The annual Bay Area Rhone Rangers tasting is a great way for me to get a sense of the state of Syrah in California. Although it’s usually missing some of my favorite Syrah producers like Peay, Arnot-Roberts, and Failla it still has a growing cadre of cool-climate Syrah aficionados that make it a great place to check in on Syrah. This year’s tasting was my favorite so far. The location at the Craneway Pavilion in Richmond was beautiful and the wineries were spread out well to allow for a lot of elbow room and a lot of face-to-face contact with winemakers. The crowd wasn’t too big (great for those of us there, but maybe not for the wineries) and although there were a few noticeably inebriated people there seemed to be less general drunkenness than in previous years.
The beautiful Craneway Pavilion in the Richmond Marina
It’s nice to have a plan when going into big events like this and for me the plan was to taste a lot of Syrah. I checked in with the handful of producers that are doing Syrah in the style I appreciate but was also keen to find some new producers doing a cooler-climate style.
Here’s a list and brief description of wines that I tasted at this year’s Rhone Rangers that most represent the lower alcohol, cooler climate style that I love some much. The wines below are organized by the order in which I tasted them.
Kieran Robinson Wines
I’ve written about this wine before but Kieran Robinson’s 2010 Bennett Valley Vivio Syrah is a great example of elegant Syrah. The wine has mid-palate lift and some great olive and red fruit aromas. The 2009 was a bigger wine from the same vineyard with more of a meaty chocolate profile. The ’11 just got bottled and will come in at about 13.3% ABV and the 2012 at 14.3% ABV. Kieran says that this type of vintage variation is common in Bennett Valley; you pick it when it’s ripe.
Terre Rouge in an old Syrah house that wasn’t on my radar until last year’s Rhone Rangers event. Bill Easton makes spectacular Syrahs from special spots in the Sierra Foothills and Lodi. His lower end wines tend to see less oak and are made for easier drinking with an emphasis on fruit and lower tannins. His higher end Syrahs are more tannic and see a lot more new oak and are meant to age.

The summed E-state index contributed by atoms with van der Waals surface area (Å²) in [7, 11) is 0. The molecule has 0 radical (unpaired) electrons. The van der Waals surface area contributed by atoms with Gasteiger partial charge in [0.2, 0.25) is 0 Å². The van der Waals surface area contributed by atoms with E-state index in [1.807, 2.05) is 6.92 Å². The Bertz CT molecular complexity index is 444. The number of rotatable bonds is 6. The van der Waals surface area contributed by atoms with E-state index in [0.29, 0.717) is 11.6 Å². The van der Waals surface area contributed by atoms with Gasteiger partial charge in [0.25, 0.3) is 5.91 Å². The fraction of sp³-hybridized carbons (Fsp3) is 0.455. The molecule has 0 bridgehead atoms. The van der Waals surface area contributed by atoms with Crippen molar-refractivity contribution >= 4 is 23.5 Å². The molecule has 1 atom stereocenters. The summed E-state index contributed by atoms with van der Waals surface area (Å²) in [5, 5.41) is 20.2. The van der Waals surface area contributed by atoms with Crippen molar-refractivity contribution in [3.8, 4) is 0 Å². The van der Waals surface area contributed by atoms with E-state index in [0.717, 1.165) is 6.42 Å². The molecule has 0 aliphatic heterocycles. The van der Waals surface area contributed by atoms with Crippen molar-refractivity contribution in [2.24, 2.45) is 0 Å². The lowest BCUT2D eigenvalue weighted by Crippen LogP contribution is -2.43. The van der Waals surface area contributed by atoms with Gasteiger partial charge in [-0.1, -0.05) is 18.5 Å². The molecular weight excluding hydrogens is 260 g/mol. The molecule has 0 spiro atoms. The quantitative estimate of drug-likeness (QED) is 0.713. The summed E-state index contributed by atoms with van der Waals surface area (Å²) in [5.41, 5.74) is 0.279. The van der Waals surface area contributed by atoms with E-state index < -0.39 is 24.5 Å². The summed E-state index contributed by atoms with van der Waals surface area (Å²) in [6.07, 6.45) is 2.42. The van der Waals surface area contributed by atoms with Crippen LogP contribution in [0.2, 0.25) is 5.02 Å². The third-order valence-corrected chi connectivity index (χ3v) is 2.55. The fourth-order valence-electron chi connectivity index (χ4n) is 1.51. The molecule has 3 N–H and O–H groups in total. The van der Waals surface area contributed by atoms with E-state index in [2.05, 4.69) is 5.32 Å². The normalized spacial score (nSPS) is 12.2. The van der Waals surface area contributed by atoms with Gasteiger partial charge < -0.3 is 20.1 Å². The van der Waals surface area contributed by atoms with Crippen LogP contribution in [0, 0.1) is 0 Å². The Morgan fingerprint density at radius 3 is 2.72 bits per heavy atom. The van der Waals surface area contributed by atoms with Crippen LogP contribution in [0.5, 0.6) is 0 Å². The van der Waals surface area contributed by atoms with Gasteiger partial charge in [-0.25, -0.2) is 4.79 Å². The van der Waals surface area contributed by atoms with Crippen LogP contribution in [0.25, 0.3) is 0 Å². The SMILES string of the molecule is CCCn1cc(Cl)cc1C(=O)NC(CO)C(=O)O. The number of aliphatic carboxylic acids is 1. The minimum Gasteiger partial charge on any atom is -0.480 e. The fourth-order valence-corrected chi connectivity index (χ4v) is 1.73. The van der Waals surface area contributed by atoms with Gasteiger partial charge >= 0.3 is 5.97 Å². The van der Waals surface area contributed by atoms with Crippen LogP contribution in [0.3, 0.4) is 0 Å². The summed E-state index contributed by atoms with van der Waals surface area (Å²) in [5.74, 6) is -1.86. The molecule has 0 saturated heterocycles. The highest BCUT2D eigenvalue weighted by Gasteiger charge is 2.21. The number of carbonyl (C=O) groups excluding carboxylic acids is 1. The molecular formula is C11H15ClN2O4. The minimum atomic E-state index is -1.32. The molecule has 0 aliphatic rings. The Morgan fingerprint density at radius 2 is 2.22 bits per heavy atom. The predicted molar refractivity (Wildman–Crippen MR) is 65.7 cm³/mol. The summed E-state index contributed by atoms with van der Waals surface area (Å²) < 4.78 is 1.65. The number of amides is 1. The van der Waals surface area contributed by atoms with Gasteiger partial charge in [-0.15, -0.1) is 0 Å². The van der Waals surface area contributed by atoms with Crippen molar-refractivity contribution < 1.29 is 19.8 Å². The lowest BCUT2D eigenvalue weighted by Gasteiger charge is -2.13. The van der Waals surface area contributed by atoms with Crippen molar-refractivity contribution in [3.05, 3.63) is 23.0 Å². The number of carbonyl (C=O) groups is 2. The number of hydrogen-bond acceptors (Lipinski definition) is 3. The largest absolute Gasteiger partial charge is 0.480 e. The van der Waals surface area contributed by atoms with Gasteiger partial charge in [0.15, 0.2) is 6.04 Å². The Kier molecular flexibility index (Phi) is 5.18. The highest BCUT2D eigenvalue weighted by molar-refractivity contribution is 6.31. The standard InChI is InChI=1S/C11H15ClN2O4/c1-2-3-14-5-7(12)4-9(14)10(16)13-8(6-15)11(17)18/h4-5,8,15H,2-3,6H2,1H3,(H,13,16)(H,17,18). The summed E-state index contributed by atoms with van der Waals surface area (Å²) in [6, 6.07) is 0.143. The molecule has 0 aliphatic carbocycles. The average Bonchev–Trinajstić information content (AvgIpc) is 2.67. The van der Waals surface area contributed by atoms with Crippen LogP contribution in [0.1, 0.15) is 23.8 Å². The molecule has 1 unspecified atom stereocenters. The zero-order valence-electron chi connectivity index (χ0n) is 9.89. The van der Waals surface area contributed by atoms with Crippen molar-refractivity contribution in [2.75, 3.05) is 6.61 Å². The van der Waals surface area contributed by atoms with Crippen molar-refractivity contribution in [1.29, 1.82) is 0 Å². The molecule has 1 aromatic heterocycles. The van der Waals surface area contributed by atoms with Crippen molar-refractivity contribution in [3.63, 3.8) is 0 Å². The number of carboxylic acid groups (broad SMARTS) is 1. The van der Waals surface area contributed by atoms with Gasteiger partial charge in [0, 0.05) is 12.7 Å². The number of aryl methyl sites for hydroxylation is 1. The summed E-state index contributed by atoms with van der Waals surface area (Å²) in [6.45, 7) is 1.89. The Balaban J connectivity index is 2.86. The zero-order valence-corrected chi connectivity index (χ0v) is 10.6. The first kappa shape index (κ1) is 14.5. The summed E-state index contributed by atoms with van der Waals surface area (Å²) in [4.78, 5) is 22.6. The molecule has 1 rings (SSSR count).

The 2010 Les Cotes de l’Quest was actually my favorite from the tasting because of that judicious use of oak and had a bright and pure fruit profile.
The 2008 DTR Ranch is their estate wine and sees a little more new oak. The oak was mostly in check and the Syrah flavors came through nicely.
The 2008 Sentinel Oak was a much “bigger” wine with more tannins on the finish and more new oak. It’s still got great acidity though and I’m sure this is the kind of Syrah that could age for a long time (and already has) but for me I just would have liked to see the oak dialed back a tad.
The 2008 Ascent is that vintage’s example of their flagship wine. This wine spends 24 months in new oak. It had more of a blue fruit profile. I think this is a good wine for this style but again I think the new oak could be dialed back.
Although there’s no question in my mind that these are well-made Syrahs, my question is why not let the the pure fruit aromas come through more on the higher end wines keeping the new oak in check?
I love checking in on William’s wines and this was one of the few wineries where I tasted through all the wines. The whites were tasting beautifully and William’s curent release of reds seemed even more cohesive at this juncture then the last time I tasted them.